Over treatment is the big issues thrown out there in any discussion about why men shouldn’t screen. So a couple of years ago the concept of Active Surveillance began to gain broader conceptual adoption. It’s generally considered to be a good smart option for maybe as many as half of men who are diagnosed, provided they adhere to diligent follow-up to assure that their cancer remains to be classified as “low-risk.”
The trick is, a combination of the anxiety provoking word “cancer,” coupled with little or no broadly available (eg, mainstream, generally available in MD practices) unbiased and easily understandable resources for understanding key prognostic factors (eg, the evidence-based data that helps you understand just how aggressive your cancer is) slow adoption of this important treatment option… even to the extent that a promising research trial on the subject was recently closed due to failure to accrue (recruit patients to participate).
So here is my CoC breast parallel idea #2:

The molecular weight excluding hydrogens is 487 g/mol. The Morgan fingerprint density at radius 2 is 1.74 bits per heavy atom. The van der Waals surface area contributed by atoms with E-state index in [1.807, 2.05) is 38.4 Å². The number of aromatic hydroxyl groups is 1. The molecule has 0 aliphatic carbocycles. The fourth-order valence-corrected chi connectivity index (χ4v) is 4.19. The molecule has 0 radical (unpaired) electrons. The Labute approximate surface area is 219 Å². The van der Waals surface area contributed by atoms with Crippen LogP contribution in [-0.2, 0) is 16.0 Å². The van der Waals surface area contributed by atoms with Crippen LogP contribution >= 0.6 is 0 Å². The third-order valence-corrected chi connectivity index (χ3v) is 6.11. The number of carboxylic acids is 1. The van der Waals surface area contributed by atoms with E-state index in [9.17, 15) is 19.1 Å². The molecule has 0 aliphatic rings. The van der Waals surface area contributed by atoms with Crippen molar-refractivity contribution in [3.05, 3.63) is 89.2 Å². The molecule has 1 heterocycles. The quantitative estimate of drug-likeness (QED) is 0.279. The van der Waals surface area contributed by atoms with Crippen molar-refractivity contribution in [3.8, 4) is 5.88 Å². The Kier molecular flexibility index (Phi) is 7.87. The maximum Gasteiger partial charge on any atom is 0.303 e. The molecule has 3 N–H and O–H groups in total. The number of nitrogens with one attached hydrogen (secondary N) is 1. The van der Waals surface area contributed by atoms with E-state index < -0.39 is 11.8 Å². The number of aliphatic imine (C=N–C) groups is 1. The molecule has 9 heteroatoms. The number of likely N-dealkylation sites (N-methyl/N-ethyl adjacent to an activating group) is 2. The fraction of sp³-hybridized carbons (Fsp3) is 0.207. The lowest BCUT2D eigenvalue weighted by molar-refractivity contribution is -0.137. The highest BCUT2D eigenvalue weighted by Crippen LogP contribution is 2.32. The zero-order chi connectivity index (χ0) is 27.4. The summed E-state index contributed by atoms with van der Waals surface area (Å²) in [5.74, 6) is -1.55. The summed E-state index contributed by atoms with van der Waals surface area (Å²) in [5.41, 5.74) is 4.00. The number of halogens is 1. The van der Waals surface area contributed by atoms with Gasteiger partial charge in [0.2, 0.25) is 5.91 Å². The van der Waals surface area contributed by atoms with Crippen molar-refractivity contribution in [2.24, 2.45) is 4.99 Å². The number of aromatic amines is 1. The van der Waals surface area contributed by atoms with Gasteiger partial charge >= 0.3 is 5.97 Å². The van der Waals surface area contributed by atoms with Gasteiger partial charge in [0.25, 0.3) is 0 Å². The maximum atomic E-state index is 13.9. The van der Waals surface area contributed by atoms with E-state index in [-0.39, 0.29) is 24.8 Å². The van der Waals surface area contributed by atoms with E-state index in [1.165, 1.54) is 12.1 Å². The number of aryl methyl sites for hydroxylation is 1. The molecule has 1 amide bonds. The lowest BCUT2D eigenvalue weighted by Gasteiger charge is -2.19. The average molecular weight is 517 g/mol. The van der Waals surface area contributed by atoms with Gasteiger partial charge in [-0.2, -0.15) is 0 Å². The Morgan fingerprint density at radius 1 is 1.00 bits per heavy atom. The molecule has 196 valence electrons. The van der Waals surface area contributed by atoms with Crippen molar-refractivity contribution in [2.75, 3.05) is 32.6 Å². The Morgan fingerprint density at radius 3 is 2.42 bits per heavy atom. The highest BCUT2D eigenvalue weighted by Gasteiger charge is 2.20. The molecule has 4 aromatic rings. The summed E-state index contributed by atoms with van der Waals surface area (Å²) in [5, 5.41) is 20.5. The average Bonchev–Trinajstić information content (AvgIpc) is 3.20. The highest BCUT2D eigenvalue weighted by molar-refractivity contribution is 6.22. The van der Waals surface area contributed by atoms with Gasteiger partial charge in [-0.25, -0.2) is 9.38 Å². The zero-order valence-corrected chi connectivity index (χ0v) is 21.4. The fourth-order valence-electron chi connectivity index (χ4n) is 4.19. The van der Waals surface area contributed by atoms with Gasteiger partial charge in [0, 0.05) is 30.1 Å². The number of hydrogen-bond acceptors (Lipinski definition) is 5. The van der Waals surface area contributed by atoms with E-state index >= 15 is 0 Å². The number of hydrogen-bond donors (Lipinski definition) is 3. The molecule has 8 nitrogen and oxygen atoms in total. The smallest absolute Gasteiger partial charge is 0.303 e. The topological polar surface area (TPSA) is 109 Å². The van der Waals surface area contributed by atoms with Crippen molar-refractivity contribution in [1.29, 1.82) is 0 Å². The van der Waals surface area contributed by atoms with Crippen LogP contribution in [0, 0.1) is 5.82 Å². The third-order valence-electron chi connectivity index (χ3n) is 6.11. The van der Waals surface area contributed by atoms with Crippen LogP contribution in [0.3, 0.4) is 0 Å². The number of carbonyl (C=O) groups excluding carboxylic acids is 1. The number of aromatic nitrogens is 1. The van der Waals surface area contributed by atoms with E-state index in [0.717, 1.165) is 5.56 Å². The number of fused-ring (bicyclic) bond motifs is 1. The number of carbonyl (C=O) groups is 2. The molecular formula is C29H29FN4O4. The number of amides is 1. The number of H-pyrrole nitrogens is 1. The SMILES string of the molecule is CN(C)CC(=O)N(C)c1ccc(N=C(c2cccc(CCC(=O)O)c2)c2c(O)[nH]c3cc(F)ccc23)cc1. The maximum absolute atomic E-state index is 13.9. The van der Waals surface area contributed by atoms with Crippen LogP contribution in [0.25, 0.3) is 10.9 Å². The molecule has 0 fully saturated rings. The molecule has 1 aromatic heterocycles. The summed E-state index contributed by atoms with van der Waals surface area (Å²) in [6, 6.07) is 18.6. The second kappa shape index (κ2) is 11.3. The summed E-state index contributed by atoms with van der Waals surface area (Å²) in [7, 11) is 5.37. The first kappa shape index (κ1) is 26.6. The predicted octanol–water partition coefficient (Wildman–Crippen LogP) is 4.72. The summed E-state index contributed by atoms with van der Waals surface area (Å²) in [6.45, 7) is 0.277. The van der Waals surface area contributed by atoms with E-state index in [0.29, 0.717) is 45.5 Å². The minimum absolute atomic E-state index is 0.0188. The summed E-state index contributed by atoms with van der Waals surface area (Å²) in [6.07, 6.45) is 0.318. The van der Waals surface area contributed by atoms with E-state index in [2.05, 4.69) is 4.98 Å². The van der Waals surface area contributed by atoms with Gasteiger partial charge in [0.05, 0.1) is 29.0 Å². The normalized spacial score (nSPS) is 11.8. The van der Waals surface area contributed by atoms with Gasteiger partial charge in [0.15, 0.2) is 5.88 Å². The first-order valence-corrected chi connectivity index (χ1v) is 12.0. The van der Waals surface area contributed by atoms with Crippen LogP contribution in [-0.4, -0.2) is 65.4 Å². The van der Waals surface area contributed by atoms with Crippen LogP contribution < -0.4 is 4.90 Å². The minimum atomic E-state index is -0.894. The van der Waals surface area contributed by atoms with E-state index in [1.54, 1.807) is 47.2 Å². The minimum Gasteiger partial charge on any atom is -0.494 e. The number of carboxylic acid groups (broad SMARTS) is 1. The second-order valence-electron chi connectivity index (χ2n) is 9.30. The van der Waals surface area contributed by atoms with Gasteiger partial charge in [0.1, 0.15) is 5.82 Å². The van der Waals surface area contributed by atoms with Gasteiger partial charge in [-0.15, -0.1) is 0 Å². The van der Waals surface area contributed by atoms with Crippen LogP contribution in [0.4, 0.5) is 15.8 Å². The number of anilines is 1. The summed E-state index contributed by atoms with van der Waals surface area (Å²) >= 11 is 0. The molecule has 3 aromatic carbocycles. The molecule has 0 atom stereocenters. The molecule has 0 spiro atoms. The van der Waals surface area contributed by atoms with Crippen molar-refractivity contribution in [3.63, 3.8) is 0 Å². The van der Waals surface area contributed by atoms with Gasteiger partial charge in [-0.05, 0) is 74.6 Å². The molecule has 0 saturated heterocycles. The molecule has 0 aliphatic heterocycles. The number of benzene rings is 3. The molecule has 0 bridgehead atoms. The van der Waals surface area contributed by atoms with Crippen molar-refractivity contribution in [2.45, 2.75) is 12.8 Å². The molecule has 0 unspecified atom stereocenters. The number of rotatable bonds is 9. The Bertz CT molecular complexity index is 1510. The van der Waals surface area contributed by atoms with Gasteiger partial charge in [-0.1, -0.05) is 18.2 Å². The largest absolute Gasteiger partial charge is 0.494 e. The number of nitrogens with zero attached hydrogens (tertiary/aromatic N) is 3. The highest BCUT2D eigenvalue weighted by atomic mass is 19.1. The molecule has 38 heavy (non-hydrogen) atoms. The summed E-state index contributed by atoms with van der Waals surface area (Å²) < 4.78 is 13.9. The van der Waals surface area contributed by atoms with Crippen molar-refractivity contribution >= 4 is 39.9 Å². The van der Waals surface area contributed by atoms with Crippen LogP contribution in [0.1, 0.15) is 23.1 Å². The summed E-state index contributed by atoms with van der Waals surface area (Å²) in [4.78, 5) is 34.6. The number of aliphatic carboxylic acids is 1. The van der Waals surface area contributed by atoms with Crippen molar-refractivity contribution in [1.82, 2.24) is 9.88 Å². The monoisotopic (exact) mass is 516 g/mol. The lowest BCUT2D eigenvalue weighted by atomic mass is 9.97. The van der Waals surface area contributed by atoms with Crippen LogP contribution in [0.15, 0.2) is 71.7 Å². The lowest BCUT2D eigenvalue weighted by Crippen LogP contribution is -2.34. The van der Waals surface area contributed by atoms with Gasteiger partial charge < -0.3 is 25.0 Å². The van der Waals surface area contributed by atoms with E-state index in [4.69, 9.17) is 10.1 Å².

Standard 2.3 Breast Conservation
A proportion of at least fifty percent (50%) of all patients diagnosed with early stage breast cancer (Stage 0, I, II) are treated with breast conserving surgery, and compliance is evaluated annually by the BPL.
POSSIBLE PARALLEL PROSTATE GUIDELINE…
A proportion of at least fifty percent (50%) of all patients diagnosed with low-risk early stage prostate cancer (PSA < 10 ng/mL, no lump felt on DRE, PSA density < 0.15, PSA velocity < 2 ng/mL/y, biopsy cores positive < 34%, and gleason score < 7) choose to undergo an Active Surveillance protocol.
See… what this does, is forces the issue of frontline pre-treatment education and support… because without that, you probably won’t be able to illustrate to at least 50% of low-risk men the costs vs. potential benefits of Active Surveillance.
Another possibly beneficial idea that might be somehow attached to this concept… could appropriate counseling at diagnosis provide a potentially monumental public health benefit if that cancer diagnosis anxiety is managed in part by taking charge of overall health re healthy lifestyle changes known to reduce risk of heart disease, diabetes, etc. in order to control low-risk cancer and reduce odds of having to progress to a more aggressive treatment modality?